The hand painting of ceramics products, particularly pottery and tiles, in stunning shades of blue and turquoise is termed, Kashi Kari. The words can be roughly translated as mosaic art in Persian. This is a centuries-old craft, which is commonly called blue pottery. The art of Kashi Kari is thought to have originated from Kashghar in China as the name suggests. It has thrived for centuries, starting perhaps five thousand years ago. The oldest pieces have been excavated from Mohenjo Daro, which included painted earthen toys and vessels. The Mughals took this art to greater heights and employed it to adorn tombs and palaces. Over time, it became synonymous with Islamic art as Kashigars don’t work with pictorial representations. The influence of Persian culture can be seen from the style of motifs and the almost exclusive use of blue. Kashi Kari is often thought of as the most esteemed craft of Pakistan as it is recognized and appreciated worldwide. The most common Kashi Kari products include flower pots, lampshades, vases, serving dishes, earthenware, dinner sets, pitchers, trays, and soap dishes.
Each article of blue pottery goes through twenty stages of production and takes about fifteen to twenty days to complete. Kashgar's set about making clay from water and fine-grained soil, which is then checked for impurities. Lumps of clay are then thrown onto the pottery wheel and the artisan molds it into the desired shape while working the wheel with his feet. Next, the shaped clay is baked in a gas furnace for twelve to fourteen hours, with temperatures as high as nine hundred degrees Celsius. Previously, wooden kilns were used for this purpose with high chances of the clay cracking. Now, the procedure is much more sophisticated and efficient. The baked clay is then dried under the sun for two days until it hardens. Finally, the article is painted and glazed over. Kashgar's decorate the pottery in dazzling colors of cobalt blue, turquoise, mustard, purple, brown and white. Cobalt oxide and copper oxide is used to produce the rich blue and green hues. The colors are painted over the ceramic in intricate swirls, flowers, leaves, geometric patterns, and calligraphy.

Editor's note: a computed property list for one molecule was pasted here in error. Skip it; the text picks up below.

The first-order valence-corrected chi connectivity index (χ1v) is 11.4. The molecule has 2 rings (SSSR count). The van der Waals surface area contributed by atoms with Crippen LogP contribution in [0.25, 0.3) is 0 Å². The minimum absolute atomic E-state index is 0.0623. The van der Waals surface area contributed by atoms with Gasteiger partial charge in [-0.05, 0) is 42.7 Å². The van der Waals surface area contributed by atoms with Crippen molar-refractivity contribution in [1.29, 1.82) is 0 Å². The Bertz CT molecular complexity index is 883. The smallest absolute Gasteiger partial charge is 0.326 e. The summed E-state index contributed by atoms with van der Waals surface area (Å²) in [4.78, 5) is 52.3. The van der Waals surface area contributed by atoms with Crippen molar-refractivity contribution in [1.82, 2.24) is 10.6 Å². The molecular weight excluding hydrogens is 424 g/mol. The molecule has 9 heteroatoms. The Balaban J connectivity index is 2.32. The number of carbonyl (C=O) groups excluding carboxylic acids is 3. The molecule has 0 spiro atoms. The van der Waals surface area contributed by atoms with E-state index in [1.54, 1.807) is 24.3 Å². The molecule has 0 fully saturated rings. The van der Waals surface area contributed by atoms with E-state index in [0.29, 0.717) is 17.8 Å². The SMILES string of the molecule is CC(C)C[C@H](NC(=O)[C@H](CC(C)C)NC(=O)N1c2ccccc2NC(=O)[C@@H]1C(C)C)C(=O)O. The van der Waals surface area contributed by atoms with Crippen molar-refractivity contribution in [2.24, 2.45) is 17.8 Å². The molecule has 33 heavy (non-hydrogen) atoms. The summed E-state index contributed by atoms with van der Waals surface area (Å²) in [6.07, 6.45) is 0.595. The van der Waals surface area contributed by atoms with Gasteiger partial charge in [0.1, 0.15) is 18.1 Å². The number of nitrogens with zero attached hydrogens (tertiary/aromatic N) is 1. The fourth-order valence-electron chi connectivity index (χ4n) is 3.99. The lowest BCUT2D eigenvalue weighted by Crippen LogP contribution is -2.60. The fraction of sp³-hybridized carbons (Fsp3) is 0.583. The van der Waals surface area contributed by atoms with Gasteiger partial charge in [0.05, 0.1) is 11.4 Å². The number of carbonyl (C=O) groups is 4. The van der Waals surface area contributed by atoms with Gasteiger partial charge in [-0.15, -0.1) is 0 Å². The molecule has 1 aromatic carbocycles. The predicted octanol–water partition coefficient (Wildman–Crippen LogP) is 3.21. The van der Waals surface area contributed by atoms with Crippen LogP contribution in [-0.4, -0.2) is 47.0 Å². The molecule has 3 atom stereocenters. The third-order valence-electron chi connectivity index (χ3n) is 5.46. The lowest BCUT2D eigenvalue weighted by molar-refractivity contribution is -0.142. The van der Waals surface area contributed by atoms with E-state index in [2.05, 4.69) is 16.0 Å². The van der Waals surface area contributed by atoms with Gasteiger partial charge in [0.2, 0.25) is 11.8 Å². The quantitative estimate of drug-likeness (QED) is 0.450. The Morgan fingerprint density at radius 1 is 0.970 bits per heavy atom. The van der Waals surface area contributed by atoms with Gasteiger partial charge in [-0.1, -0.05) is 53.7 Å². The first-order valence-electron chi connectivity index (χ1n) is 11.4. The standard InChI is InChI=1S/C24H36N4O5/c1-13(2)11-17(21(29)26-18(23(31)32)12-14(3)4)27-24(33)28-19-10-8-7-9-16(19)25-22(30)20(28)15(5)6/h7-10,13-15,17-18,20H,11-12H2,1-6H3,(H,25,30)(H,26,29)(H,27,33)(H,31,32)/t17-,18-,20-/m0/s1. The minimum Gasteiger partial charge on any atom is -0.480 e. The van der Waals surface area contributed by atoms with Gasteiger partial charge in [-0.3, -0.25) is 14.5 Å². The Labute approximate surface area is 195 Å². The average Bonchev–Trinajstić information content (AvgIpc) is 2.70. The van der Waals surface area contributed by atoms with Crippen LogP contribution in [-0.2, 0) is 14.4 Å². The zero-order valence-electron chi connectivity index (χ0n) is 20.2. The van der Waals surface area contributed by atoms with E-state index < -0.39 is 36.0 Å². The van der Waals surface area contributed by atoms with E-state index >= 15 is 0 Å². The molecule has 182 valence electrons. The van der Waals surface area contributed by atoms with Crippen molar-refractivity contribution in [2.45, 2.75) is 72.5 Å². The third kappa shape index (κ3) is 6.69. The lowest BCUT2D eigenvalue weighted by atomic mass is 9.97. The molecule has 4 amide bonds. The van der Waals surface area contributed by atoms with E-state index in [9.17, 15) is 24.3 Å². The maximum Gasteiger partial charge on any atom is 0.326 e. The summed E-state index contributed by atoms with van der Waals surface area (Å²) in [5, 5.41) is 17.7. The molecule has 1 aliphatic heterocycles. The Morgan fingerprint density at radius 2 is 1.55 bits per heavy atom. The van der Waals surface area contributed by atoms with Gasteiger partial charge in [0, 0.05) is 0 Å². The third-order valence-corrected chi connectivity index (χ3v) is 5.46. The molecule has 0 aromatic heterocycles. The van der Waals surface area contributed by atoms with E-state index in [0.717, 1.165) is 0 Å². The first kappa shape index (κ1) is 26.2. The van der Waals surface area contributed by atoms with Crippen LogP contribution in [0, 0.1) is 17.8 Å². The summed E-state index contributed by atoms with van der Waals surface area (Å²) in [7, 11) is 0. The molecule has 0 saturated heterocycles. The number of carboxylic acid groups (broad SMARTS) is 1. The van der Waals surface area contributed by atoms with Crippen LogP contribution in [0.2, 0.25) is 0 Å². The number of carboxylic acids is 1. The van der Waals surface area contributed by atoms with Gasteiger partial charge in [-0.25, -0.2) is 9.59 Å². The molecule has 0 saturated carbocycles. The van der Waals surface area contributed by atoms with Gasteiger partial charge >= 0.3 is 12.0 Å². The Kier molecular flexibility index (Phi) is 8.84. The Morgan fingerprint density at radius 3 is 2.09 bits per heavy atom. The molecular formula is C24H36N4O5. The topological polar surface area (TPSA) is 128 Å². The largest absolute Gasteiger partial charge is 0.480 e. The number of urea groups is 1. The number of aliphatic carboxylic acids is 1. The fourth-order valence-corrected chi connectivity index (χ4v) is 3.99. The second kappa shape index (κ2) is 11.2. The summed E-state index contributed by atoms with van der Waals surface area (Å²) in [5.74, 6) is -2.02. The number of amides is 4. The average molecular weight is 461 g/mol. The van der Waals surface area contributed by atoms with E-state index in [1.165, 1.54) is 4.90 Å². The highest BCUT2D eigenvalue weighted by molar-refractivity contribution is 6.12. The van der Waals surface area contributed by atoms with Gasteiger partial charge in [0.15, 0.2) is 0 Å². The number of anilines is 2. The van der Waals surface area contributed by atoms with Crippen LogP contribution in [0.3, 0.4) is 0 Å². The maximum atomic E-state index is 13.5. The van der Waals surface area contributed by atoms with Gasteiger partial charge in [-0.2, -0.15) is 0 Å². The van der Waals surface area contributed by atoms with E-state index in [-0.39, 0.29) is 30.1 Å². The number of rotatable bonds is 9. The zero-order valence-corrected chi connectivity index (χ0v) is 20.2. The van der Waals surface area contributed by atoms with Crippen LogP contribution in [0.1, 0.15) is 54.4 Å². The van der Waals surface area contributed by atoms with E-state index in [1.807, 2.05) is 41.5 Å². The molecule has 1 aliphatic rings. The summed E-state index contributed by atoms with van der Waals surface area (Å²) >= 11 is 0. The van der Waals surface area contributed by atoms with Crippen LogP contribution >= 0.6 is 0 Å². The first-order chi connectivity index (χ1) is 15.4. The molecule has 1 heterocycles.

Kashi Kari has been prominently used to decorate monuments all over Pakistan. The shrines of Sachal Sarmast and Shah Abdul Latif Bhitai in Sindh are inlaid with astonishing Kashi Kari tile work, as blue as the sky above. Multan is the cultural center for this craft in Pakistan. The Sawi Mosque and the mausoleum of Hazrat Bahauddin Zakariya are finely decorated with Kashi Kari patterns.
Like most crafts, Kashi Kari is also in danger of being extinguished. People prefer to buy ornaments with computerized designs and handmade items are going out of demand. Earthenware containers are not used anymore and plastic is taking over for domestic use. It is difficult to find unadulterated raw materials in markets which reduces the quality of Kashi Kari products. Also, artisans are facing extreme difficulties due to the load shedding of gas.